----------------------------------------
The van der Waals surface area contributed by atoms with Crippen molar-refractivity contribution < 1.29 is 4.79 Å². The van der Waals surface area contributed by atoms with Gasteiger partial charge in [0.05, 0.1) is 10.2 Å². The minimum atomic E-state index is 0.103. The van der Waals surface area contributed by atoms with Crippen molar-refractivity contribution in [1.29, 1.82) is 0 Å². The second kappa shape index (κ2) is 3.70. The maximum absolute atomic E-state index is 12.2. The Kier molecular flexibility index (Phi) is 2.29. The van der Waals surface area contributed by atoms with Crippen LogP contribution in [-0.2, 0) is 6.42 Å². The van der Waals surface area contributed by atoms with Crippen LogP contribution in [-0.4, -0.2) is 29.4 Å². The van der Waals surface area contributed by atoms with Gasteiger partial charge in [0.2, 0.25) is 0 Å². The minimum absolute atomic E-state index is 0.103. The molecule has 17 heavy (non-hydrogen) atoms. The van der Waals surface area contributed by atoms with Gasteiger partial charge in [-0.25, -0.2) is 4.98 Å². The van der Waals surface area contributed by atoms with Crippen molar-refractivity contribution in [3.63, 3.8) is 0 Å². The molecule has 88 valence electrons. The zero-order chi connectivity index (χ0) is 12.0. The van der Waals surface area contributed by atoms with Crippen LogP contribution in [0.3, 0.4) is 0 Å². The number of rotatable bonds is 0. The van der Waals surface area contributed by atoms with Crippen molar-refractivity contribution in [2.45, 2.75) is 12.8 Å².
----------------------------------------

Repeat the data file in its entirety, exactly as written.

The van der Waals surface area contributed by atoms with Crippen molar-refractivity contribution < 1.29 is 4.79 Å². The van der Waals surface area contributed by atoms with Gasteiger partial charge in [0.05, 0.1) is 10.2 Å². The minimum atomic E-state index is 0.103. The van der Waals surface area contributed by atoms with Crippen molar-refractivity contribution in [1.29, 1.82) is 0 Å². The second kappa shape index (κ2) is 3.70. The maximum absolute atomic E-state index is 12.2. The Kier molecular flexibility index (Phi) is 2.29. The van der Waals surface area contributed by atoms with Crippen LogP contribution in [-0.2, 0) is 6.42 Å². The van der Waals surface area contributed by atoms with Crippen LogP contribution in [-0.4, -0.2) is 29.4 Å². The van der Waals surface area contributed by atoms with Gasteiger partial charge in [0.2, 0.25) is 0 Å². The minimum absolute atomic E-state index is 0.103. The molecule has 17 heavy (non-hydrogen) atoms. The van der Waals surface area contributed by atoms with Gasteiger partial charge in [-0.25, -0.2) is 4.98 Å². The van der Waals surface area contributed by atoms with Crippen molar-refractivity contribution in [3.63, 3.8) is 0 Å². The molecule has 88 valence electrons. The zero-order chi connectivity index (χ0) is 12.0. The van der Waals surface area contributed by atoms with Crippen LogP contribution in [0.3, 0.4) is 0 Å². The number of rotatable bonds is 0. The van der Waals surface area contributed by atoms with Crippen molar-refractivity contribution in [2.45, 2.75) is 12.8 Å².